5. If God should say to us, Cast thyself into the sea, (as Christ did to St. Peter, or as God concerning Jonas,) I have provided for thee a dolphin or a whale, or a port, a safety or a deliverance, security or a reward, were we not incredulour and pusillanimous persons if we should tremble to put such a felicity into act, and ourselves into possession? The very duty of resignation and the love of our own interest are good antidotes against fear. In forty or fifty years we find evils enough, and arguments enough, to make us weary of this life; and to a good man there are very many more reasons to be afraid of life than death, this having in it less of evil and more of advantage. And it was a rare wish of that Roman,[104] that death might come only to wise and excellent persons, and not to fools and cowards; that it might not be a sanctuary for the timorous, but the reward of the virtuous: and indeed they only can make advantage of it.
     6. Make no excuses to make thy desires of life seem reasonable; neither cover thy fear with pretences, but suppose it rather with arts of severity and ingenuity. Some are not willing to submit to God's sentence and arrest of death till they have finished such a design,[105] or made an end of the last paragraph of their book, or raised such portions for their children, or preached so many sermons, or built their house, or planted their orchard, or ordered their estate with such advantages. It is well for the modesty of these men that the excuse is ready; but if it were not, it is certain they would search one out: for an idle man is never ready to die, and is glad of any excuse; and a busied man hath always something unfinished, and he is ready for every thing but death. And I remember that Petronius brings in Eumolpus composing verses in a desperate storm, and being called upon to shift for himself when the ship dashed upon the rock, cried out to let him alone till he had trimmed and finished his verse, which was lame in the hinder led: the man either had too strong a desire to end his verse, or too great a desire not to end his life. But we must know, God's times are not to be measured by our circumstances; and what I value, God regards not; or if it be valuable in the accounts of men, yet God will supply it with other contingencies of his providence; and if Epaphroditus had died when he had his great sickness St. Paul speaks of, God would have secured the work of the gospel without him: and he could have spared Epaphroditus as well as St. Stephen, and St. Peter as well as St. James. Say no more; but when God calls, lay aside thy papers; and first dress thy soul, and then dress thy hearse.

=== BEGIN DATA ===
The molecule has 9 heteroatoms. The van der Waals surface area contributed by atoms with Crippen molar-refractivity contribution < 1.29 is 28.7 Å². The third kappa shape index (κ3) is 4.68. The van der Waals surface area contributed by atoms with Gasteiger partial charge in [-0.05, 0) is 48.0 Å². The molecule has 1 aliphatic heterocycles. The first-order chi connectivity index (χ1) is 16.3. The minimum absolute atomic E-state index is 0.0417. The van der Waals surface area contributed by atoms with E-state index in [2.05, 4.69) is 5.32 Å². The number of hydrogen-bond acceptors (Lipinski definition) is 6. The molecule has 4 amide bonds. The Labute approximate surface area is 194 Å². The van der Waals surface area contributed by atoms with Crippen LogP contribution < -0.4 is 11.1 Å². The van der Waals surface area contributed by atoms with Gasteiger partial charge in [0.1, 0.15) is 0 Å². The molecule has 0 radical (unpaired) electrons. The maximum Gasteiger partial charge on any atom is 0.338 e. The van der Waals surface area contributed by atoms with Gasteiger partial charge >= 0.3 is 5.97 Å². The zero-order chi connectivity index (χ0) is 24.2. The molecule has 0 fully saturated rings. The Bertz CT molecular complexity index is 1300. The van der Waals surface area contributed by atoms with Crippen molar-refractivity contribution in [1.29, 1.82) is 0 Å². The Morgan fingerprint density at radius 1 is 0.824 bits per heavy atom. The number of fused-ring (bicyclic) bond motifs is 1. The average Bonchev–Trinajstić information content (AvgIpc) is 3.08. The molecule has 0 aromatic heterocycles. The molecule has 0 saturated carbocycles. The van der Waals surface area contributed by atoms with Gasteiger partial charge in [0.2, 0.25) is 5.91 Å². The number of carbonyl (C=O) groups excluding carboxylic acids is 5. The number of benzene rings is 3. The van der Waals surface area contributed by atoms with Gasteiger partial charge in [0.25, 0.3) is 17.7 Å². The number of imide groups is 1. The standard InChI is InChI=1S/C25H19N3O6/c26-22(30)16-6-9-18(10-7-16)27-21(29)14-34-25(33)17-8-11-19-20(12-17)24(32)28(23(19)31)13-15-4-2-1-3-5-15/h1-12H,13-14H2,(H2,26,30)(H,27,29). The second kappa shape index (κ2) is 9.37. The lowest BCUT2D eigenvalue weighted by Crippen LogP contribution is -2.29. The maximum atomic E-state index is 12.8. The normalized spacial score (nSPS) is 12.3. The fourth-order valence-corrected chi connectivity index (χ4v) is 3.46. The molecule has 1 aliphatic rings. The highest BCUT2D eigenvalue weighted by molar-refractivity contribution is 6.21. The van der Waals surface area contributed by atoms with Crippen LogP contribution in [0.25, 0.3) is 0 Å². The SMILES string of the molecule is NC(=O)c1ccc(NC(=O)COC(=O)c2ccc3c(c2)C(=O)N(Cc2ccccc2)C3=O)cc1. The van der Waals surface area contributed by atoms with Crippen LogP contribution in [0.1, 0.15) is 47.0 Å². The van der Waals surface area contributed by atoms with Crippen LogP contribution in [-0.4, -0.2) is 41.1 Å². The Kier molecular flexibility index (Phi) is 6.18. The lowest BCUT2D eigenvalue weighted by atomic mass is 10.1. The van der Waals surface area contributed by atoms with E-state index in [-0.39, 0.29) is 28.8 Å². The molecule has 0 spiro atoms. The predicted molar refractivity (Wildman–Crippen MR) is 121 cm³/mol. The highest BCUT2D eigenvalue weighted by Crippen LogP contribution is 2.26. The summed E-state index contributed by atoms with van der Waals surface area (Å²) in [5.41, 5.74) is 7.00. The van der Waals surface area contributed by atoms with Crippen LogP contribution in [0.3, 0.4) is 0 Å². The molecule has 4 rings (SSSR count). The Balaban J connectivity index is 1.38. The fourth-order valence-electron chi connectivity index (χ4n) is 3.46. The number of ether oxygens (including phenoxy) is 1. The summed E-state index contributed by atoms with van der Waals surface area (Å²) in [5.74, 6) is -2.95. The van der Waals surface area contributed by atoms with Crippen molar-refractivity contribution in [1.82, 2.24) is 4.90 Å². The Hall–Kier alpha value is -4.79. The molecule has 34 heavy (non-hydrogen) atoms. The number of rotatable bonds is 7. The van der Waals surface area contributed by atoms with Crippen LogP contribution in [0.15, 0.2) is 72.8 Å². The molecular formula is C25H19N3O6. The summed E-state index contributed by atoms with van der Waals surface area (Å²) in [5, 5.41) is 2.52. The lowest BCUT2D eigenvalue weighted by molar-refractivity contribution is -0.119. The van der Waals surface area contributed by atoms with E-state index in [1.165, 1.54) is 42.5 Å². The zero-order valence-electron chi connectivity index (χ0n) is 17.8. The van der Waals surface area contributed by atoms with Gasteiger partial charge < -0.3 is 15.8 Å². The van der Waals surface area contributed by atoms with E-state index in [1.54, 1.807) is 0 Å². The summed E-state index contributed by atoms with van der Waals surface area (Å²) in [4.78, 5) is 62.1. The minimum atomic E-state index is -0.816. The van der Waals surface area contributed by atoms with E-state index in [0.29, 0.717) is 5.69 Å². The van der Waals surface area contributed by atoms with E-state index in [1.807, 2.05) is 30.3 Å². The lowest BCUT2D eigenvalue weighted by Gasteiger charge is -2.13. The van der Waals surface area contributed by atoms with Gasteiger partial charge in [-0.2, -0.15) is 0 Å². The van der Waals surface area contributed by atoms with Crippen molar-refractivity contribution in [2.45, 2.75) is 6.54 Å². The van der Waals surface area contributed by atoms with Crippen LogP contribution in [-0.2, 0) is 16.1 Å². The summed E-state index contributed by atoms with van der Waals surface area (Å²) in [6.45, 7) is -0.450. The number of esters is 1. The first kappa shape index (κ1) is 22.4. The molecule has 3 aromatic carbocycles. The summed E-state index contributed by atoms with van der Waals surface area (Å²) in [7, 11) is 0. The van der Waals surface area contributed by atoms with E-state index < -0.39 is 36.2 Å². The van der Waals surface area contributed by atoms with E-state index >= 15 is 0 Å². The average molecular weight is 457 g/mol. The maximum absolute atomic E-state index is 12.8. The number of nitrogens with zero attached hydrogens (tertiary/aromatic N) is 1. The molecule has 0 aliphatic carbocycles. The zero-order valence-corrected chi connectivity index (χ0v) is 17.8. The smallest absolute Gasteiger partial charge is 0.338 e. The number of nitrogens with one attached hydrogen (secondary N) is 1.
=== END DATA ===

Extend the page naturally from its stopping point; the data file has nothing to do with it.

Blindness is odious, and widowhood is sad, and destitution is without comfort, and persecution is full of trouble, and famine is intolerable, and tears are the sad ease of a sadder heart; but these are evils of our life, not of our death. For the dead that die in the Lord are so far from wanting the commodities of this life, that they do not want life itself.